A stretched cluster is a cluster with ESX/ESXi hosts in different physical locations.
In an environment where the same Cisco Nexus 1000 instance spans two data centers, this configuration allows you to have Virtual Ethernet Modules (VEMs) in different data centers be part of the same vCenter Server cluster.
By choosing this configuration, you are ensure that the VEMs in either data center (in a two data center environment) are a part of the same Dynamic Resource Scheduling (DRS) / VMware High Availability (VMW HA) / Fault Tolerance (FT) domain that allows for multiple parallel virtual machine (VM) migration events.
The Split Cluster configuration is an alternate to the Stretched Cluster deployment. With this configuration, the deployment consists of one or more clusters on either physical site with no cluster that contains VEMs in multiple data centers. While this configuration allows for VM migration between physical data centers, these events are not automatically scheduled by DRS.
Prerequisites for Virtualized Workload Mobility (DC to DC vMotion)
Virtualized Workload Mobility (DC to DC vMotion) has the following prerequisite:
Layer 2 extension between the two physical data centers over the DCI link.
Guidelines and Limitations
Virtualized Workload Mobility (DC to DC vMotion) has the following guidelines and limitations:
The VSM HA pair must be located in the same site as their storage and the active vCenter Server.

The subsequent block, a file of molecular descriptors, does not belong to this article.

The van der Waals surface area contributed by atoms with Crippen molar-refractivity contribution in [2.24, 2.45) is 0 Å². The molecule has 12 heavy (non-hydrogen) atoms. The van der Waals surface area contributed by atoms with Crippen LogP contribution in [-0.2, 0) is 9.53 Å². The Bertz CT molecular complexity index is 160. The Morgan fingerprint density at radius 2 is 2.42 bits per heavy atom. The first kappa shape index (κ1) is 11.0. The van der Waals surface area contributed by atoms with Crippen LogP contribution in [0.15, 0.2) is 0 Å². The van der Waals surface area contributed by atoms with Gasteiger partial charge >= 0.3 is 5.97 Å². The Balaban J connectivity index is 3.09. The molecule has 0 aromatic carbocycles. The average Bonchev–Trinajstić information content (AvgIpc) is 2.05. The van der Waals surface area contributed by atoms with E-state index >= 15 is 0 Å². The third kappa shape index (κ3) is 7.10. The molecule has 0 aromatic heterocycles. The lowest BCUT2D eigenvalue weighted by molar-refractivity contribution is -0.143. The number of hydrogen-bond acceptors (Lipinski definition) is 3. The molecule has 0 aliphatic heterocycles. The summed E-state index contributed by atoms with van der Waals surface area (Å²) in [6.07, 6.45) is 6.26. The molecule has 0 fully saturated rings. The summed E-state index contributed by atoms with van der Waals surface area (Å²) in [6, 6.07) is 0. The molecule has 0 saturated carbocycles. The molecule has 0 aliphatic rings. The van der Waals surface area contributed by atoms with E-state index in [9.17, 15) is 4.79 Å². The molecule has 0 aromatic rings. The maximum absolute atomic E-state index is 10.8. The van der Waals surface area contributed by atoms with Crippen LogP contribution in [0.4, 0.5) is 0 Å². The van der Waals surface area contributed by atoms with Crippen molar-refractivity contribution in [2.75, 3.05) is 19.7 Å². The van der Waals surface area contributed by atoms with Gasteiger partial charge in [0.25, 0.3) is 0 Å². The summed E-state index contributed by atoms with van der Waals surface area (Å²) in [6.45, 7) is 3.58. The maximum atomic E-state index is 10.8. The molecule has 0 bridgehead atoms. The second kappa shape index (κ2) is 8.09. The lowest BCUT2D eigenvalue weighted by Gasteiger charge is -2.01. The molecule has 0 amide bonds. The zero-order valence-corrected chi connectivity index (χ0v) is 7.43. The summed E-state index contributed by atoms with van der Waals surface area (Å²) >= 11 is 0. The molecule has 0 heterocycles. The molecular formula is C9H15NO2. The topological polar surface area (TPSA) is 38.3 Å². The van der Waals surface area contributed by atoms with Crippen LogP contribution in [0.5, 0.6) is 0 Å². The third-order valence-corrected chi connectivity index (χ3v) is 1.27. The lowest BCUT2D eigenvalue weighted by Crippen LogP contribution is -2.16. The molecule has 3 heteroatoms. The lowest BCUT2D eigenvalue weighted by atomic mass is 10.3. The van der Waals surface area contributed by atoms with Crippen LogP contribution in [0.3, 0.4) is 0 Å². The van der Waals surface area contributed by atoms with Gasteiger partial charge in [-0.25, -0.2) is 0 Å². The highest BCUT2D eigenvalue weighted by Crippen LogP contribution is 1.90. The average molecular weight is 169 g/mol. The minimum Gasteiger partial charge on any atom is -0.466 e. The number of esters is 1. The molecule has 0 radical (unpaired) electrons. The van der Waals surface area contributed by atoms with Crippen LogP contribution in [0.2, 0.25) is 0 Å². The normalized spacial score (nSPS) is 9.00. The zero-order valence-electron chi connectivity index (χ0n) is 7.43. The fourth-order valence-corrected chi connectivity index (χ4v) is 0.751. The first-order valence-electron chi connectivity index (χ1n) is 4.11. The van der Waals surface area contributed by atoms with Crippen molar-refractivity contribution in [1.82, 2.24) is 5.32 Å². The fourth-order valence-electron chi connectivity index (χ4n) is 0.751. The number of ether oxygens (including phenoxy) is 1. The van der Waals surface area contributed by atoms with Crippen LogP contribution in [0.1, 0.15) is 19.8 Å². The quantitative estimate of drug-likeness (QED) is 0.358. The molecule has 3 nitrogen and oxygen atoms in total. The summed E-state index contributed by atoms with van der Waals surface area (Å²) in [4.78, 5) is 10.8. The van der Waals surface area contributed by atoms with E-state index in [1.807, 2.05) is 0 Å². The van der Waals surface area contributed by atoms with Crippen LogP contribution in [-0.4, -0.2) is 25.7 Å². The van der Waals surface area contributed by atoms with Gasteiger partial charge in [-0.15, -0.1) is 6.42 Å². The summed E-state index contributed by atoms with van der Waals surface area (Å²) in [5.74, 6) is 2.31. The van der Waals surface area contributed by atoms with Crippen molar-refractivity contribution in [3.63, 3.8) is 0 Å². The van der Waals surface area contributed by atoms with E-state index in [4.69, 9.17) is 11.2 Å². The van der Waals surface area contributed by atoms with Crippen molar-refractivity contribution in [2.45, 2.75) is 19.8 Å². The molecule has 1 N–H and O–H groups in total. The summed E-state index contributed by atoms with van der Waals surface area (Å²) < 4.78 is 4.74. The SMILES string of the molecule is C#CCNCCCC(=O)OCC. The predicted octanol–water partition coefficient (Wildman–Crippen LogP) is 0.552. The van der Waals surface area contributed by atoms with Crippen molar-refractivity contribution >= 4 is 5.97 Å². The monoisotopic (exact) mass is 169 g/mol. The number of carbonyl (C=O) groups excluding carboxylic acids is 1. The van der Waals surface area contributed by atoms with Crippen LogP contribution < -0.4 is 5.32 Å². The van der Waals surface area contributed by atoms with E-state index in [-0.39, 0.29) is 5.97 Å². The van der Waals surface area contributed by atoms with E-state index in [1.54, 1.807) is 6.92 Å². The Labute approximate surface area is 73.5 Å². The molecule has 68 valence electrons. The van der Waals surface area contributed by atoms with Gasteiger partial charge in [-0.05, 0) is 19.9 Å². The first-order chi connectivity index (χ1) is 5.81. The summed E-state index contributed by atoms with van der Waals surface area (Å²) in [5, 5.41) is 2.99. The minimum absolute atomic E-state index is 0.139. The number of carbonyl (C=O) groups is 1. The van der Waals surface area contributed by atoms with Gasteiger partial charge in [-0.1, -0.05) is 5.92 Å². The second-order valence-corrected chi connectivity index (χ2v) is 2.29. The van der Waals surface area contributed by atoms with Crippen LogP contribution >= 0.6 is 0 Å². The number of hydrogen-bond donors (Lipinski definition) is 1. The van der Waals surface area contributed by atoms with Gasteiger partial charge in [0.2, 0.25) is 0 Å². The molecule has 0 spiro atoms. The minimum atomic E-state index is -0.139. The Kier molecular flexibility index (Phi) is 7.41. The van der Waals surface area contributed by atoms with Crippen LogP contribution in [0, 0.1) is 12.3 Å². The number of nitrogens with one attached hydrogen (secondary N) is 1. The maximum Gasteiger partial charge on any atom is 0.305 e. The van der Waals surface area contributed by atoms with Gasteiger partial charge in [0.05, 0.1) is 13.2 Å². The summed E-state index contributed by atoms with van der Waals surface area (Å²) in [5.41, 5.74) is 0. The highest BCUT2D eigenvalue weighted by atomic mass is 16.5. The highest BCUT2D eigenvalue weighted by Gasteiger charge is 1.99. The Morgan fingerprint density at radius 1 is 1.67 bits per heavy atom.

Layer 3 control mode is preferred.
If you are using Link Aggregation Control Protocol (LACP) on the VEM, use LACP offload.
Quality of Service bandwidth guarantees for control traffic over the DCI link.
Limit the number of physical data centers to two.
A maximum latency of 5 ms is supported for VSM-VEM control traffic.
For the period of time that the VSM and VEM cannot communicate, the VEM continues to operate with its last known configuration. Once the DCI link connectivity is restored and the VSM-VEM communication is reestablished, the system should come back to its previous operational state. This mode type is no different than the headless mode of operation within a data center and has the following limitations for the headless VEM:
No new ports can be brought up on the headless VEM (new VMs coming up or VMs coming up after vMotion).
No NetFlow data exports.
Ports shut down because DHCPS/DAI rate limits are not automatically brought up until the VSM reconnects.
Port security options, such as aging or learning secure MAC addresses and shutting down/recovering from port-security violations, are not available until the VSM reconnects.
The Cisco Discovery Protocol (CDP) does not function for the disconnected VEM.
IGMP joins/leaves are not processed until the VSM reconnects.
Queries on BRIDGE and IF-MIB processed at the VSM give the last known status for the hosts in headless mode.
If a VEM loses the connection to its VSM, the Vmotions to that particular VEM are blocked. The VEM shows up in the VCenter Server as having a degraded (yellow) status.
Handling Additional Distance/Latency Between the VSM and VEM
In a network where there is a considerable distance between the VSM and VEM, latency becomes a critical factor.
Because the control traffic between the VSM and VEM faces a sub-millisecond latency within a data center, latency can increase to a few milliseconds depending on the distance.
With an increased round-trip time, communication between the VSM and VEM takes longer. As you add VEMs and vEthernet interfaces, the time it takes to perform actions such as configuration commands, module insertions, port bring-up, and showshow commands increase because that many tasks are serialized.
Migrating a VSM
This section describes how migrate a VSM from one physical site to another.
If you are migrating a VSM on a Cisco Nexus 1010, see the Cisco Nexus 1010 Software Configuration Guide, Release 4.2(1)SP1(3).